An Ode To The Present-Day Brides Who Dare To Be Different | Verve Magazine
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September 23, 2017

An Ode To The Present-Day Brides Who Dare To Be Different

Text by Madhu Jain. Illustration by Swati Sinha

“Why, she may even wink at the groom, unencumbered by those veils of modesty dictated by convention and tradition”

There are so many friends from my generation, and a couple of generations after, who used to be sassy as bachelorettes — defying gravity, rules and societal norms. Rebels, actually, with a cause: to do their own thing and stand out from the rest of the herd. But as the big day approached, coyness and adherence to traditions suddenly took over, hijacking the nuptials and all that which lead up to it.

Stet, in other words.

Wedding as theatre
Stepping into the age of marriage, they go a step further or backward if you like. They wanted the whole package, and then some: week-long events involving the traditions of their faith, community and region. Some even went to the extent of resurrecting rituals and traditions which had been offloaded by previous generations. I suspect that the wedding-as-theatre was really meant for all their foreign friends from university in Europe or North America — or colleagues at work — who descended on India for the Big Fat Indian Wedding.

Pundits were told to go the whole hog. Keeping up with the times, and no doubt with the international guests in mind, the parents printed little booklets with translations of the Sanskrit words the pundits used in Hindu weddings. Priests often did translations for the benefit of the pardesis. Mehndis became elaborate affairs, for the groom and the young men in the wedding party as well. Both the groom and the bride played the part, and the bride pretended to be coy. Just like in the movies.

Zoom to today. An increasing number of brides are shedding the veils of traditions and modesty. It is the age, however transient and limited, of the unconventional bride. The shy bride with lowered eyes and weighed down by all the bridal jewellery and heavy saris or chunnis covering her painted face is so yesterday. The growing tribe of ‘avant-garde’ brides has begun to ignore the elders and conceptualise, design and organise their own weddings. The brides drop a few old customs and concoct a few new ones. Why, she may even wink at the groom, unencumbered by those veils of modesty dictated by convention and tradition.

A couple of years ago I came across a woman who made intricate henna designs on the palms of brides. She has still not got over the young woman who asked her to draw ‘scenes’ (positions if you like) from the Kama Sutra. The bride-to-be showed her risqué drawings from the book she wanted her to copy. These days it is not so uncommon: presumably the bride and groom might either learn from the big book or chuckle over it during what is supposed to be their ‘first night’.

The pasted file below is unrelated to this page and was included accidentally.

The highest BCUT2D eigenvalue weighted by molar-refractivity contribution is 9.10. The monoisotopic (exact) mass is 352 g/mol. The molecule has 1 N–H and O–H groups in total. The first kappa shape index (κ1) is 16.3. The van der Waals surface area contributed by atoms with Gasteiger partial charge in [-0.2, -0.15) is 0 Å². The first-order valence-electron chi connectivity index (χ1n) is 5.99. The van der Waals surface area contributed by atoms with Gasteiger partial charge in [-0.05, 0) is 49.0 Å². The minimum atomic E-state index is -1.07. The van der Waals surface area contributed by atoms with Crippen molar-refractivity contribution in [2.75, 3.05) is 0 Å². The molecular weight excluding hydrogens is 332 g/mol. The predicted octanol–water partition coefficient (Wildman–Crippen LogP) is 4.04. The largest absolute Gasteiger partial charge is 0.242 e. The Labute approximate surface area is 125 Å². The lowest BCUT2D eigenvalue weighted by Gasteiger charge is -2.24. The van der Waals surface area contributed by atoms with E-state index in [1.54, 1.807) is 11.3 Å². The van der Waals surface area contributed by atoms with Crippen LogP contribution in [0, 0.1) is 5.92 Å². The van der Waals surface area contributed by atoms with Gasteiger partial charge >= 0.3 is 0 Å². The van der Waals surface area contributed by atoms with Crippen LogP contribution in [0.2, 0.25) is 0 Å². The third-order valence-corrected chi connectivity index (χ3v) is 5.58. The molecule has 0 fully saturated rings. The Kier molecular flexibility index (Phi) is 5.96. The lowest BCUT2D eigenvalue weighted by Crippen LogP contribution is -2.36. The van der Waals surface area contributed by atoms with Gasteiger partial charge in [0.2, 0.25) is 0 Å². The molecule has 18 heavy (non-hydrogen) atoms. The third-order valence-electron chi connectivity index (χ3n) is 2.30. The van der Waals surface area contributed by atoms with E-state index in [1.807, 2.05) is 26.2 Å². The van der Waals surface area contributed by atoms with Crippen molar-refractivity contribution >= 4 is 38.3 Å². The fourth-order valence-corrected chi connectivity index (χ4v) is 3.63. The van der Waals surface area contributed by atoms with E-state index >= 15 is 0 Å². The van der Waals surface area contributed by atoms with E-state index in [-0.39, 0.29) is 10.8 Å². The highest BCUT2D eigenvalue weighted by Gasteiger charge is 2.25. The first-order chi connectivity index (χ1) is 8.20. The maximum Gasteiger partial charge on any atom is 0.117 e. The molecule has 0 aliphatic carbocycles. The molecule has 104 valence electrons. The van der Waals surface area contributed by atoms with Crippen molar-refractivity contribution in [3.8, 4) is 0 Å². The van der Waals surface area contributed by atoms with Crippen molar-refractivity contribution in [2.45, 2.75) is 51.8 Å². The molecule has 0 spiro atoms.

Sneakers over stilettos
Brides now curate their own weddings, write their own scripts, as it were, for what is supposed to be the most important day of their lives. They don’t want to be cookie-cutter brides. While surfing the net for some enlightenment about blasé brides I came across the blog, vlog actually, of a bride. There she was with a heavily embroidered and glittering choli, her arms laden with red bangles, her ears downward bound with pendulous earrings. But, below the waist was another story. There was no sign of a sari or lehnga: she was wearing white shorts and dancing with abandon at what I suppose was a sangeet taking place by a pool.

It is no longer rare to see brides not only script their wedding but play leading ladies. A few are glamazons with an edge who may even ditch the fancy sandals and heels for ultra-cool sneakers (jazzed up naturally with glitter). Or, even the Sabyasachi-Christian Louboutin leather and suede shoes with the latter’s signature red soles.

It’s becoming a mix-and-match affair — or non-matching as the case may be. Bustiers with saris, evening gowns, separates, jumpsuits and sleeveless cholis to flaunt gym-toned muscles are the new règle du jeu. The determinedly acquired muscles make a louder statement of one-upwomanship than the longest pair of kundan earrings or a gold necklace which resembles a medieval warrior’s shield.

The unconventional bride is all about wearing her individuality on her sleeve, besides flaunting her creativity. What is making her do this? Perhaps she is taking her cue from the red carpet events like the Oscars, Cannes, Golden Globe Awards and their imitators (not to mention lifestyle magazines and both Bollywood and Hollywood publicised soirees) for her sartorial choices. However, the reasons for being in charge of her own wedding — beyond just what she wears and how she behaves — are to do with the changing position of women.

Women with impressive degrees — MBAs from premier institutions, degrees from top medical schools in India and overseas — and heiresses who inherit not just the money but a place at the top of the hierarchy no longer want to play second or third fiddle. An increasing number of women are bosses in their workplaces. Many establish and run their own businesses or are CEOs in major corporations and banks. They are even flexing their muscles in the political arena. And often, they bring home the bacon.

So, not only are the veils becoming sheer or disappearing, coyness is no longer an attribute to be admired. Being demure is so over.

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